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Greek Court Convicts 15 in November 17 Group Assassinations - 2003-12-08

A Greek anti-terrorism court has convicted 15 members of a shadowy radical Marxist group, including its leader and chief gunman, for their role in a spree of murders and other crimes that spanned nearly three decades. It may be the final chapter in the saga of the revolutionary group that called itself November 17.

The elusive group, which took its name from the date of a failed 1973 student uprising against the military junta that ruled Greece at the time, killed 23 people over 25 years and carried out a string of bombings, rocket attacks and bank robberies.

The group taunted and evaded police for years until a botched bombing last year led to the capture of one of its members and a hunt that led to the arrest of several others.

After a nine-month trial, a panel of three judges Monday convicted 15 of the 19 defendants on charges ranging from murder to illegal possession of weapons. The other four were acquitted.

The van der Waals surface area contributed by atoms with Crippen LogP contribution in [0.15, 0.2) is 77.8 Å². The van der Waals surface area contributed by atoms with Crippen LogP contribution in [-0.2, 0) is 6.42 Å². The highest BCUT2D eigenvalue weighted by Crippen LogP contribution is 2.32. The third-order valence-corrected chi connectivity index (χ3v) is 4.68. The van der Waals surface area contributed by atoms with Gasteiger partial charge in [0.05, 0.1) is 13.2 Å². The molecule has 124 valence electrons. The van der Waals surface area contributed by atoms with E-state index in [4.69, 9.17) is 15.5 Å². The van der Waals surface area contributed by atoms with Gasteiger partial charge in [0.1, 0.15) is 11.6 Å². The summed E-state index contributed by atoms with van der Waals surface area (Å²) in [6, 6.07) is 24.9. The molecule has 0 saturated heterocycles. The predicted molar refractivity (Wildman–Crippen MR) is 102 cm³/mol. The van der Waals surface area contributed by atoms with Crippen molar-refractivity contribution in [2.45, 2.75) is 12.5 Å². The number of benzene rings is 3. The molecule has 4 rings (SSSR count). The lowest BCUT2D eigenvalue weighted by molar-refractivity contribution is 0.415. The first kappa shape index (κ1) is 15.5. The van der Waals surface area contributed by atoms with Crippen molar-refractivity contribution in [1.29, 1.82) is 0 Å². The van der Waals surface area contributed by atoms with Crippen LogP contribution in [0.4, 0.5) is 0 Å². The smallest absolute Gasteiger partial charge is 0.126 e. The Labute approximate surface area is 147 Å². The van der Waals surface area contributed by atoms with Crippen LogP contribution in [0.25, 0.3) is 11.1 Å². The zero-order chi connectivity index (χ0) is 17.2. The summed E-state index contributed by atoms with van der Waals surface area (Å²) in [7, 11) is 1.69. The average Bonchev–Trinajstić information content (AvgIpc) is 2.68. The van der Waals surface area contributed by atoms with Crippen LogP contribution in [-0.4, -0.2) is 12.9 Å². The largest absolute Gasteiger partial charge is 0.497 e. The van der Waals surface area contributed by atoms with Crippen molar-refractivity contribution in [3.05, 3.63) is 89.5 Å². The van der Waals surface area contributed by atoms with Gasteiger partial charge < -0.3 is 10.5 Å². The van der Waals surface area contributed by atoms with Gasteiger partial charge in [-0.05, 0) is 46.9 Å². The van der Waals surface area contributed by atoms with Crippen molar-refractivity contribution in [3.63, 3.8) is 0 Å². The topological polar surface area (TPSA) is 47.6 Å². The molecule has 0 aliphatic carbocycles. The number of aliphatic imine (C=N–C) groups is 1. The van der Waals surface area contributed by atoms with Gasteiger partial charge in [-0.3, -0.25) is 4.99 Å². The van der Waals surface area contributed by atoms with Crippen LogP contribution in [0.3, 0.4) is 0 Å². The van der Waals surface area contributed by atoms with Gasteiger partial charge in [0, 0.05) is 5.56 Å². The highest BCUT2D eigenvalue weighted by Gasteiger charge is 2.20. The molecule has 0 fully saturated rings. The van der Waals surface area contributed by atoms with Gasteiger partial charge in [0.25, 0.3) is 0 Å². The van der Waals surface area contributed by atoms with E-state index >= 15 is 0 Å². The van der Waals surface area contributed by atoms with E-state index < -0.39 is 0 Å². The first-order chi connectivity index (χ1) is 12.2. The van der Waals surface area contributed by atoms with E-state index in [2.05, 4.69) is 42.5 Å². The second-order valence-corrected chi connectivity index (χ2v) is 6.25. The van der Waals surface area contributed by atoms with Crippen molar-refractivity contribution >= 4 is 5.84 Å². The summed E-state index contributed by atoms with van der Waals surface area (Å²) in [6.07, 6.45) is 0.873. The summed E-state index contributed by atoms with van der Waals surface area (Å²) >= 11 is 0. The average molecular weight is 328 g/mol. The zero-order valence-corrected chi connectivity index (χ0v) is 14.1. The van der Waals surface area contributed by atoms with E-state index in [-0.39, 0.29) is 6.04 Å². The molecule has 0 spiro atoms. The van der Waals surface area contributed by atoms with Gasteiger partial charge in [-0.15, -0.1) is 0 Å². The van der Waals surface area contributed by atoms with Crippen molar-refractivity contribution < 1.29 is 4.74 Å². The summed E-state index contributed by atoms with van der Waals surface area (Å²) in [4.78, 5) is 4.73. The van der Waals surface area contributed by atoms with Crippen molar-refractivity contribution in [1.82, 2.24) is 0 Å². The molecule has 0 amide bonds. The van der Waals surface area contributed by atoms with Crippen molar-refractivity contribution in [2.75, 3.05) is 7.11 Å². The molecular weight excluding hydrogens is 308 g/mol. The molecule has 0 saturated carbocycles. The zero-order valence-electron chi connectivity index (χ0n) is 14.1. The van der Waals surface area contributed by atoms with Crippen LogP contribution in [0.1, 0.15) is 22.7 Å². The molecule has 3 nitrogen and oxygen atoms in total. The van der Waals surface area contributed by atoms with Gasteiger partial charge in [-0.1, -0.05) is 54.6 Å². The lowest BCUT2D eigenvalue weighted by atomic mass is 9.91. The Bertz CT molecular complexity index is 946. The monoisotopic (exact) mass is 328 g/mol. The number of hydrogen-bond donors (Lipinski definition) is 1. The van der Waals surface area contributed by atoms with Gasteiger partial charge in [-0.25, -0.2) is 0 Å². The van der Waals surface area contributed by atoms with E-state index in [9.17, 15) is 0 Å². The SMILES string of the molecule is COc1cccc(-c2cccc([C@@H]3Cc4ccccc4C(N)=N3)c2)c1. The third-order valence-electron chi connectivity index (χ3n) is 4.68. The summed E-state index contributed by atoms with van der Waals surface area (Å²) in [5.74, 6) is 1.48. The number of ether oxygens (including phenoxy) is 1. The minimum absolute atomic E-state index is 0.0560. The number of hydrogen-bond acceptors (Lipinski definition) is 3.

Sentencing is expected when the court reconvenes on Wednesday. Some of those convicted face multiple life sentences.

November 17 targeted U.S., British and Turkish diplomats as well as Greek politicians and businessmen for assassination.

Among those convicted Monday were Alexandros Giotopoulos, an academic who was the group's leader, and Dimitris Koufodinas, a beekeeper known as "poison hand," who was found guilty of carrying out many of its assassinations.

November 17's first victim was Richard Welch, the CIA station chief in Athens. He was gunned down as he returned home from a Christmas party in 1975. Its last victim was Brigadier Stephen Saunders, the British defense attaché, who was shot to death 25 years later.

A lawyer for relatives of some of the group's victims, Sakis Kehayioglu, said he is satisfied that justice has been done. "Today, justice has been given to the victims of terrorism. The fight is not over yet, and the parliament, the [political] parties and the people, the Greek people, they have to continue to fight against terrorism," he said.

Greece was, in past years, accused of lacking the will to crack down on November 17, so the results of the trial are being seen in Athens as a boost for its terrorist-fighting image ahead of its hosting of the Olympic Games next August.

Greek officials say that now, with November 17 apparently dismantled, they will focus on international terrorist threats to the Olympics, such as those emanating from al-Qaida.